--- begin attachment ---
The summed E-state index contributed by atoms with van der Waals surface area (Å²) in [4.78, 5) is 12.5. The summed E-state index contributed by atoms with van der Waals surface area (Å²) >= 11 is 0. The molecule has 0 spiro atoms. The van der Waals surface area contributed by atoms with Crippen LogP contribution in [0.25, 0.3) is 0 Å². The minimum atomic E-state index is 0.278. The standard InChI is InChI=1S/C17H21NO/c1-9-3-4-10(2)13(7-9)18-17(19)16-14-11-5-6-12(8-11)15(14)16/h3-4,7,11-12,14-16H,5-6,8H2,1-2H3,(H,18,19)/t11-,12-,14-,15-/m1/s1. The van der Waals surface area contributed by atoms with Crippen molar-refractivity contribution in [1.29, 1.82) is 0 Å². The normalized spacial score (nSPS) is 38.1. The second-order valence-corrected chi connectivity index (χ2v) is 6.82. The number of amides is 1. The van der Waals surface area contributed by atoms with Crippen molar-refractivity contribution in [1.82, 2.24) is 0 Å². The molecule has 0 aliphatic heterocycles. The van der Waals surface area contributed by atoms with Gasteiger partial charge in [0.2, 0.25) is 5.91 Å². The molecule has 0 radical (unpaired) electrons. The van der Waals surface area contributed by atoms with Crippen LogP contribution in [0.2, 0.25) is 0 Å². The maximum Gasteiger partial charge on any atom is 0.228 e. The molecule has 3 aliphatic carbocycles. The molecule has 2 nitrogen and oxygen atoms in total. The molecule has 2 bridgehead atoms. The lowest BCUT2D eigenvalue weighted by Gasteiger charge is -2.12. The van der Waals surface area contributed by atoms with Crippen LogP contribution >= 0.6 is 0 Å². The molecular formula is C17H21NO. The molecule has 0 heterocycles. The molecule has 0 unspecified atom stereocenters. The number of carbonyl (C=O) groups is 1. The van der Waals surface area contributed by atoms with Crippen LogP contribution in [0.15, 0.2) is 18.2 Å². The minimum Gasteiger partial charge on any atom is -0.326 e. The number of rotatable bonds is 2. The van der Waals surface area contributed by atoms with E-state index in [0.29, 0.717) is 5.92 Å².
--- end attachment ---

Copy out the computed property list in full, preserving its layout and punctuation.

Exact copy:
The summed E-state index contributed by atoms with van der Waals surface area (Å²) in [4.78, 5) is 12.5. The summed E-state index contributed by atoms with van der Waals surface area (Å²) >= 11 is 0. The molecule has 0 spiro atoms. The van der Waals surface area contributed by atoms with Crippen LogP contribution in [0.25, 0.3) is 0 Å². The minimum atomic E-state index is 0.278. The standard InChI is InChI=1S/C17H21NO/c1-9-3-4-10(2)13(7-9)18-17(19)16-14-11-5-6-12(8-11)15(14)16/h3-4,7,11-12,14-16H,5-6,8H2,1-2H3,(H,18,19)/t11-,12-,14-,15-/m1/s1. The van der Waals surface area contributed by atoms with Crippen molar-refractivity contribution in [1.29, 1.82) is 0 Å². The normalized spacial score (nSPS) is 38.1. The second-order valence-corrected chi connectivity index (χ2v) is 6.82. The number of amides is 1. The van der Waals surface area contributed by atoms with Crippen molar-refractivity contribution in [1.82, 2.24) is 0 Å². The molecule has 0 aliphatic heterocycles. The van der Waals surface area contributed by atoms with Gasteiger partial charge in [0.2, 0.25) is 5.91 Å². The molecule has 0 radical (unpaired) electrons. The van der Waals surface area contributed by atoms with Crippen LogP contribution in [0.2, 0.25) is 0 Å². The maximum Gasteiger partial charge on any atom is 0.228 e. The molecule has 3 aliphatic carbocycles. The molecule has 2 nitrogen and oxygen atoms in total. The molecule has 2 bridgehead atoms. The lowest BCUT2D eigenvalue weighted by Gasteiger charge is -2.12. The van der Waals surface area contributed by atoms with Crippen LogP contribution >= 0.6 is 0 Å². The molecular formula is C17H21NO. The molecule has 0 heterocycles. The molecule has 0 unspecified atom stereocenters. The number of carbonyl (C=O) groups is 1. The van der Waals surface area contributed by atoms with Crippen LogP contribution in [0.15, 0.2) is 18.2 Å². The minimum Gasteiger partial charge on any atom is -0.326 e. The number of rotatable bonds is 2. The van der Waals surface area contributed by atoms with E-state index in [0.29, 0.717) is 5.92 Å².